• Silly. Right?


One Church Plan #12

Responsibilities of District Superintendents – Par. 419

This is a repeat of Petition 11 but focused on those who oversee clergy and congregations on behalf of a bishop. This is a logical extension of the previous petition but, again, not needed if District Superintendents knew the relevant parts of the Discipline.

Amend ¶ 419 by adding new sub-paragraphs after 419.12:

  1. The superintendent shall neither require any pastor to perform nor prohibit any pastor from performing any marriage, union, or blessing of same-sex couples.
  2. The superintendent shall neither require any church to hold nor prohibit any church from holding a same-sex marriage service on church property or otherwise coerce, threaten, or retaliate against any pastor who exercises his or her conscience to perform or refuse to perform a same-sex marriage.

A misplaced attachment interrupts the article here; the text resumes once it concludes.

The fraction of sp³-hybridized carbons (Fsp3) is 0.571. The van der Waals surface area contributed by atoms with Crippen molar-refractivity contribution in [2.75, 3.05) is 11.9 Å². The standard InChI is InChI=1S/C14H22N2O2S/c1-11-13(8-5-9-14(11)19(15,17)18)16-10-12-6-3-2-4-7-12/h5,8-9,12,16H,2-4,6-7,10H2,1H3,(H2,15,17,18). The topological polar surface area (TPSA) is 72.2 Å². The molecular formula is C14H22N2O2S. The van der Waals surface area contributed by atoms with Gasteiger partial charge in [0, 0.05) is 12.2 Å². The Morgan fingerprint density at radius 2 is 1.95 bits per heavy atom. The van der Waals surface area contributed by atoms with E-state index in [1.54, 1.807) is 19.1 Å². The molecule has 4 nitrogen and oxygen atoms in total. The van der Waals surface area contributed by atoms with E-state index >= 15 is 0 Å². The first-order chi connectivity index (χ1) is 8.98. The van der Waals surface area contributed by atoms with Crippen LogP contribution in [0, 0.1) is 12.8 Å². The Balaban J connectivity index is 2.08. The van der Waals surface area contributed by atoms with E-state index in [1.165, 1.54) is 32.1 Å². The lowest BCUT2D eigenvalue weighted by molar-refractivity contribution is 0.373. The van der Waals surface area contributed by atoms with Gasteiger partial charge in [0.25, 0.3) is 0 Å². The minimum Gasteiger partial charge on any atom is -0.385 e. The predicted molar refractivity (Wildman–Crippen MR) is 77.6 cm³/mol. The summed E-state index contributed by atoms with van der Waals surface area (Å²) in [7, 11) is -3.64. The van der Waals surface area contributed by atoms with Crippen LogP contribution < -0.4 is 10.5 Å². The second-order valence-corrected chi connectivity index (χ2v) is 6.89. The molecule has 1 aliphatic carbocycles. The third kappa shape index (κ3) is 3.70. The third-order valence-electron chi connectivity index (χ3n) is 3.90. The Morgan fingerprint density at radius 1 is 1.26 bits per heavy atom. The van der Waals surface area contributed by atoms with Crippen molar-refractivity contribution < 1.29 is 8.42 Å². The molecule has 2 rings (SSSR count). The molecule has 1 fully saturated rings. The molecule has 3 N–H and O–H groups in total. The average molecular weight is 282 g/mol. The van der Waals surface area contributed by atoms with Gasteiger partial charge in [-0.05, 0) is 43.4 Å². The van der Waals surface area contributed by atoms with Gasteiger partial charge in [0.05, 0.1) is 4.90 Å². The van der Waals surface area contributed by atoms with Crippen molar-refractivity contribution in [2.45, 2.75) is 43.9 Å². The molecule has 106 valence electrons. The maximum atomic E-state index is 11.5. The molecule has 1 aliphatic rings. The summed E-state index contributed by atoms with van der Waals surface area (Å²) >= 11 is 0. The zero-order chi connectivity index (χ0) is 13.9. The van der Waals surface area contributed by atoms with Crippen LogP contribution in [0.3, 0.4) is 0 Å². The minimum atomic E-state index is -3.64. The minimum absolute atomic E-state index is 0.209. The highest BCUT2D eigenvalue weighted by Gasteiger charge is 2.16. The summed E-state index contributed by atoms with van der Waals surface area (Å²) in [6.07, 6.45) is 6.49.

• Both petitions 11 and 12 are already covered by other parts of the Discipline and, in the context of this specially-called General Conference, only serve to excuse those who “do not condone” non-heterosexual marriages from their pastoral duty of identifying and rejoicing in relationships of love, mutual support, personal commitment, and shared fidelity.



Letter from Bishop and Jane Ives

The following is a letter written by retired bishop Cliff Ives and his spouse, Jane Ives. The Ives have given their permission to Love Prevails to make this letter public.

It would be ideal if we conducted ourselves, denominationally, in such a way that apologies like this were no longer needed. But alas, we do not learn easily from past mistakes. And so, as vulnerable people are repeatedly harmed, apologies and acts of repentance until continue to be required. “Oh, when will we ever learn?”

May the sentiments of the Ives be repeated loudly by other leaders in the days to come.

February 5, 2019